We catch Purba Das on the phone just as she is about to leave her teacher Supam Adhikary’s house. He warns us that she isn’t as fluent in Hindi as she is in Bengali. However, she sounds confident and excited as she tells us that she loves to paint and studies in the 9th grade at the Barisha Purbapara High School in Kolkata. She also has a younger brother, who is six-years-old.
Supam takes over from there as he tells us about the 13-year-old’s journey as an artist, having her work exhibited at a group show in Lalit Kala Akademi and being represented by New Delhi gallery Art Inc, run by Renu Rana.
In the true “guru-shishya” style, Supam has taken on the young teen as a project, impressed by her sheer talent. A professional artist, he first met the family through Purba’s father, Pran Krishna Das, who sells ice to store fish. He recalls, “I had gone to her father’s shop to buy fish and he told me take a look at the aquarium in his home. When I went there, Purba’s mother asked if I could teach their daughter. At first, I refused, since I only teach adults. But then, I saw her paintings and I realised she was a true artist and could have a bright future.” While Supam teaches her for four hours, twice a week, Purba spends a couple of hours each day, painting. She usually paints on canvas, using acrylic paints. Purba’s works are prompted by her everyday realities. A series of paintings use bricks as a backdrop as she lives in a thatched hut. However, her mother Kabita, informs Supam, has recently taken a loan to build a proper house with iron rods and bricks. A part-time nurse, she takes on extra shifts at the hospital she works in, to be able to afford paints and canvas for Purba.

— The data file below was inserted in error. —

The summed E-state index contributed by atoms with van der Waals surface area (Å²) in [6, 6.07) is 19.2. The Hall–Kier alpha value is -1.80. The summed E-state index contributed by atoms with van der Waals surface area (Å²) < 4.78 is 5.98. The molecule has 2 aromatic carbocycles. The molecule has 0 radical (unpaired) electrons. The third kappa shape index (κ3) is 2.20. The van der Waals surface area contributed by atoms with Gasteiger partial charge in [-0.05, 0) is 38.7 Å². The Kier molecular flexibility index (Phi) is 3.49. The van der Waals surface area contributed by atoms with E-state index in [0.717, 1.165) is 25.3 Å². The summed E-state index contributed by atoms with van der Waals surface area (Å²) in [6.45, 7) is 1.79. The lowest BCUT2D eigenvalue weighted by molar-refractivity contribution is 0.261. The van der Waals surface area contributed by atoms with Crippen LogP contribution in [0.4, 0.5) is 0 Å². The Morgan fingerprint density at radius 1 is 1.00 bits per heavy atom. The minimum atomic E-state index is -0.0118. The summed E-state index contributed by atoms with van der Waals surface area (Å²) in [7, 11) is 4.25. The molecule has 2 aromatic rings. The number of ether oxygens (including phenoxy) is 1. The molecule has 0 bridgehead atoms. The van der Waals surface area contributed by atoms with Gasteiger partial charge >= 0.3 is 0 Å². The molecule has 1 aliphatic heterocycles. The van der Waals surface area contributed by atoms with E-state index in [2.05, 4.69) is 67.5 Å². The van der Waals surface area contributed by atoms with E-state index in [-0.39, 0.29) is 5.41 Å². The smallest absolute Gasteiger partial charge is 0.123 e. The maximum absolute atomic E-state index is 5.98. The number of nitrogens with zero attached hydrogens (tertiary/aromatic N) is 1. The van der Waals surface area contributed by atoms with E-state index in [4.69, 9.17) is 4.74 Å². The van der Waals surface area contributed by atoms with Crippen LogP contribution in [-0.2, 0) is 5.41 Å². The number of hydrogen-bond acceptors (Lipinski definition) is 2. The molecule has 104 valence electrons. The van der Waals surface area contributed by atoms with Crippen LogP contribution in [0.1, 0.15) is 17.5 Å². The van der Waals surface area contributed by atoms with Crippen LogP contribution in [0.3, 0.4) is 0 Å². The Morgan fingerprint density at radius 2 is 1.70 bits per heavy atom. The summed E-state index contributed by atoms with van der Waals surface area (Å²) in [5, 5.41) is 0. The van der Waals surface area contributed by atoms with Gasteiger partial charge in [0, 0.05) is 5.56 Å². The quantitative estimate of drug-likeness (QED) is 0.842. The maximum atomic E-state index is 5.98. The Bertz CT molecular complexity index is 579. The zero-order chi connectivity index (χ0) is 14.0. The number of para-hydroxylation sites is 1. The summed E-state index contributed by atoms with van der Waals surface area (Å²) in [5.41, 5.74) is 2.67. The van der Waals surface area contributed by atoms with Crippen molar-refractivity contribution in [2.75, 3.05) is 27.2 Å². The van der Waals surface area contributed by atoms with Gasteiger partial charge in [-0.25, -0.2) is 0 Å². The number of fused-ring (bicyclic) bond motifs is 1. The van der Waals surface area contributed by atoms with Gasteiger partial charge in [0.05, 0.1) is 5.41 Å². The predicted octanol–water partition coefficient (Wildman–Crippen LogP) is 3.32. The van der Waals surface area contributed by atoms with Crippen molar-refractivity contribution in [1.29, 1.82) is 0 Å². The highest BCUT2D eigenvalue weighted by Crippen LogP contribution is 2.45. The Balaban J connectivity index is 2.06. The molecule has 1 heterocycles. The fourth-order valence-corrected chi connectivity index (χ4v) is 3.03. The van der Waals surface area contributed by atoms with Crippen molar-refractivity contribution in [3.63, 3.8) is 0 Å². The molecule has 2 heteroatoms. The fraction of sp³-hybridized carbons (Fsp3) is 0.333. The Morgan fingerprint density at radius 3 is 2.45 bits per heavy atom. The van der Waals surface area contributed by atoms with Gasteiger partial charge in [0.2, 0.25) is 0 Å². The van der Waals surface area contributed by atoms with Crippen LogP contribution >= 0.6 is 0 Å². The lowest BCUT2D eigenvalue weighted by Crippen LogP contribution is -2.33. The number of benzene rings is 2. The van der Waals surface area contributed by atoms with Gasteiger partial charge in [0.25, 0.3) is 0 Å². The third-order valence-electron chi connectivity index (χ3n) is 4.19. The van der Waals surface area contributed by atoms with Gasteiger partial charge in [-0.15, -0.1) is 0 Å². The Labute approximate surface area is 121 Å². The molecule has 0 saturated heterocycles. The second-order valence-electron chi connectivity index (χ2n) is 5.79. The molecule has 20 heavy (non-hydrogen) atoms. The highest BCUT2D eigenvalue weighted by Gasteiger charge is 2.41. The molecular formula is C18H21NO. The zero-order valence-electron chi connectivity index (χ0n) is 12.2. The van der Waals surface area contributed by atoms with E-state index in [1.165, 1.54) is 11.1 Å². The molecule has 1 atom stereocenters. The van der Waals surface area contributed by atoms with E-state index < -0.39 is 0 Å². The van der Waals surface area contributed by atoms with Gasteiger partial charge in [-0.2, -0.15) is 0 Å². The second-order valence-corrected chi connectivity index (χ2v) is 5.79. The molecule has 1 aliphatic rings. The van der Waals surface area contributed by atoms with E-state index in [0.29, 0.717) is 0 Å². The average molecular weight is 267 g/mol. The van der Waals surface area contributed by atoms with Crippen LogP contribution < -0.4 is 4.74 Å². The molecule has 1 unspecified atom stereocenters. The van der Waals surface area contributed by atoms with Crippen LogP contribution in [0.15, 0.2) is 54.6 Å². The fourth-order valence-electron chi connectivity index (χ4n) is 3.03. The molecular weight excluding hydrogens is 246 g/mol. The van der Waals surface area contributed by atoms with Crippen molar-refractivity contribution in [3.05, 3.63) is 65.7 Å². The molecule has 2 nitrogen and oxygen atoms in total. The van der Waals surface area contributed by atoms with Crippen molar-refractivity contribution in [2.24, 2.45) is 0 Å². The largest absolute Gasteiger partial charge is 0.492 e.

The teen is also working on an artwork, which depicts a giant comb with broken teeth at the end of a field, at the centre of which sits a girl reading, while two birds sit upon a milestone. Says Supam, “I asked Purba where she got the idea. She said an aunt had hit her with a comb because she was lost in her painting.” Her artwork in Lalit Kala is more cheerful and depicts Hindu deity Krishna and his consort Radha talking through Coke cans turned into earpieces.